The Full Story
The return of the British International Investment (BII) to the region will offer a vital new source of finance for countries.
It will prioritise investments in the private sector, particularly small and medium-sized enterprises (SMEs), with a focus on sustainable and scalable projects.
Addressing the launch of the BII on Tuesday (October 25), at the British High Commission in Kingston, Minister of Finance and the Public Service, Dr. the Hon. Nigel Clarke, welcomed the return of the BII to the region, after an absence of more than 20 years.
“We are very pleased, and we are very happy that BII is coming back to Jamaica. That opens the avenue for more and more investments that can help to improve standards of living in Jamaica and can help to transform the lived experience of the Jamaican citizen,” he said.
The Minister added that the BII will be a vital investment partner in building out Jamaica’s critical infrastructure – renewable energy, water, and sewerage.
Dr. Clarke noted, also, that significant investments will be needed to reduce Jamaica’s dependence on imported commodities, thereby strengthening Jamaica’s resilience against economic shocks from external factors.
“Having the extra investment dollars right here in Jamaica, right here in the Caribbean from BII will be absolutely additive and something that we welcome and support,” the Finance Minister added.
For his part, Minister for the Americas and Overseas Territories, The Rt. Hon. Jesse Norman, said the BII is a key part of the UK government’s global plans to mobilise up to £8 billion a year of public and private-sector investments by 2025.
This will include BII partnering with capital markets, leveraging the city of London and other funds, to scale up financing for private-sector development.
“The BII has a long track record of investing to support private-sector growth around the world. I am pleased that we will now be supporting projects in the Caribbean. BII will help usher in a new wave of investments in clean and green infrastructure [and digital transformation], making investments that bolster financial institutions and businesses, create jobs, and boost trade,” Mr. Norman said.
In addition, he said the UK also continues to deliver vital support to the region through its multilateral partners – the World Bank, International Monetary Fund (IMF), Inter-American Development Bank (IDB) and Caribbean Development Bank (CDB).
Managing Director, BII, Colin Buckley, said climate change is at the centre of BII’s strategy.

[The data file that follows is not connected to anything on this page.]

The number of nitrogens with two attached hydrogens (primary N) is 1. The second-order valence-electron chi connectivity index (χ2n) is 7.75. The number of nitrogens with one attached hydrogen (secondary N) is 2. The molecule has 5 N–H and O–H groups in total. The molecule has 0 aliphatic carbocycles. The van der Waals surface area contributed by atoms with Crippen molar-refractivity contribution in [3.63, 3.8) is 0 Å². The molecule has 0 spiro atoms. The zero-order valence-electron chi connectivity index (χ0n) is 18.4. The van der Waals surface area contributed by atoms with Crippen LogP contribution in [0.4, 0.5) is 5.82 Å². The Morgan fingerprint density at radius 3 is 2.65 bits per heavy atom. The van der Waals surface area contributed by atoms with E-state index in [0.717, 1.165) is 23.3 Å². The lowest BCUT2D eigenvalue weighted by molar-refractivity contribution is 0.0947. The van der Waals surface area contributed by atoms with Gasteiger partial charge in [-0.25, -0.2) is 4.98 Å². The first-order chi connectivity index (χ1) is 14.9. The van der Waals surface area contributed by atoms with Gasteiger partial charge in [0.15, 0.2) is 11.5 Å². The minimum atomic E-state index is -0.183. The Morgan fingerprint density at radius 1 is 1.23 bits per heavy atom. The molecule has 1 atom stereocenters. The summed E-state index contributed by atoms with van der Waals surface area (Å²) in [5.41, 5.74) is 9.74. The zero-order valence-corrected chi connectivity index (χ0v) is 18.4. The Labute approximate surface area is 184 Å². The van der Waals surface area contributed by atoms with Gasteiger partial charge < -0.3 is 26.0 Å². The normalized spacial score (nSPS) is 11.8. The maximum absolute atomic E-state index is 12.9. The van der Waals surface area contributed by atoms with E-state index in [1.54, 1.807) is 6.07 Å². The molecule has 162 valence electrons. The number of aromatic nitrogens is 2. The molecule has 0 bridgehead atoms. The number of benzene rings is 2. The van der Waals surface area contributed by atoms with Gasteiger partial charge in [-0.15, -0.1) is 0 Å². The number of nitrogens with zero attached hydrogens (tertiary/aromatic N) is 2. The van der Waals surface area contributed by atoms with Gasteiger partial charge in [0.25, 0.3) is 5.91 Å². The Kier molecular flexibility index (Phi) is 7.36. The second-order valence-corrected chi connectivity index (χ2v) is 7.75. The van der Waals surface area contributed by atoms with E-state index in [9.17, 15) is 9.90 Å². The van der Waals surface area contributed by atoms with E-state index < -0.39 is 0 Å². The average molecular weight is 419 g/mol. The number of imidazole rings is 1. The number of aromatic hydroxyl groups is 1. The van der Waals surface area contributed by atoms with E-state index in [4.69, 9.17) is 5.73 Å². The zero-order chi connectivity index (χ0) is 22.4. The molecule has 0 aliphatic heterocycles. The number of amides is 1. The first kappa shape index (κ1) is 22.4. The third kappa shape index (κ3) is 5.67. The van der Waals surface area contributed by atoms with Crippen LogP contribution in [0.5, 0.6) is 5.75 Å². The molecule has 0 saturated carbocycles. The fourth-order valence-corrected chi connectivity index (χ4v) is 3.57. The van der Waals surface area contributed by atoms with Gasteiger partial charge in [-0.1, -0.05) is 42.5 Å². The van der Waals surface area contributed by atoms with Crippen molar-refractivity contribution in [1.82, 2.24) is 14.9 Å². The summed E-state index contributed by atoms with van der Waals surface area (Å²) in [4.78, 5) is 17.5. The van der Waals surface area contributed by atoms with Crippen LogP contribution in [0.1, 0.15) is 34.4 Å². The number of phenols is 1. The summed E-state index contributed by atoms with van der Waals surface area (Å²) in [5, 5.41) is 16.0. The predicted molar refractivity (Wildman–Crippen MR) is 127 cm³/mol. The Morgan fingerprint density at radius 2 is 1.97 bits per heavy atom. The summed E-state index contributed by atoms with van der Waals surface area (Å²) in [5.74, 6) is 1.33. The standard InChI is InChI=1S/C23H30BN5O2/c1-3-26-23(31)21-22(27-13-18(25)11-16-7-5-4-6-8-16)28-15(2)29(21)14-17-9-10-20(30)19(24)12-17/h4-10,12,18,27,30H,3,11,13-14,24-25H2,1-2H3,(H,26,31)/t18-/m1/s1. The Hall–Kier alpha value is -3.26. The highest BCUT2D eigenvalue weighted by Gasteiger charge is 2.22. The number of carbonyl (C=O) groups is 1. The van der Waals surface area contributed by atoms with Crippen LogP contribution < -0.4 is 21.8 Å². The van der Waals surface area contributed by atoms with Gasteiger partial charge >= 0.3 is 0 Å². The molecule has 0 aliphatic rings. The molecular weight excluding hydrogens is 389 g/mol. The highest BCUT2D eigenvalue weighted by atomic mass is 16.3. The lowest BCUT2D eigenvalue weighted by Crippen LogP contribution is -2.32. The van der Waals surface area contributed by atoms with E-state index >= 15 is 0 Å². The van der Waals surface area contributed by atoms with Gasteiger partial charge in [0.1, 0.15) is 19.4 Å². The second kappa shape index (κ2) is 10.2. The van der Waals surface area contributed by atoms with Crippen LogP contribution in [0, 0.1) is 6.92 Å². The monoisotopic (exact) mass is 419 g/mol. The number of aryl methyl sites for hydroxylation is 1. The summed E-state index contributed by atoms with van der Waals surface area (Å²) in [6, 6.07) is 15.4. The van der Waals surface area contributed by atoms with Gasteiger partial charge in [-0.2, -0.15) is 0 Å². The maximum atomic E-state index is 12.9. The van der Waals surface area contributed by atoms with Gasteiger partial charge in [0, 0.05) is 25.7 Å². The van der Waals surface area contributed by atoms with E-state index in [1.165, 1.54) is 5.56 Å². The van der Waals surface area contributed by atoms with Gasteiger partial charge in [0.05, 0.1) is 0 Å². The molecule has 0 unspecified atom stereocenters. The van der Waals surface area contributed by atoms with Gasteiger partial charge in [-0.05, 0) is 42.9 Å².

In the past five years, the BII has invested more than $1 billion in climate finance in Africa and South Asia.
“Going forward, all of our investments will be Paris Aligned (Paris Agreement and Convention) and 30 per cent of all our new investments will be climate finance. We are looking to invest in renewable-energy generation, in helping companies adapt and become more resilient to climate change and to support new technologies like battery storage, green hydrogen, mini-grids and other off-grid solutions,” he outlined.
Formerly the Colonial Development Corporation (CDC), BII’s investments seek to create more productive, sustainable, and inclusive economies in Africa, Asia, and the Caribbean.
The CDC was founded in 1948. It opened its Caribbean office in Kingston in the early 1950s. It supported the development of hydroelectric power stations across Dominica and St. Vincent, St. Lucia, Grenada, Barbados, and Montserrat.
From the mid-sixties until the mid-nineties, the majority of the Caribbean portfolio was concentrated in Jamaica. The CDC assisted in creating the Jamaica Housing Development Company to provide mortgages for low-cost housing. It later financed the island’s commercial, industrial, tourist, port, harbour, and other infrastructure facilities.
By the 1970s, the CDC expanded across the Caribbean, investing in power, agribusiness, manufacturing, commerce, tourism, transport, financial institutions, telecoms, and IT.
The BII is the United Kingdom’s development finance institution. It assists in solving challenges to developing and emerging economies by investing flexible capital to support private-sector growth and innovation.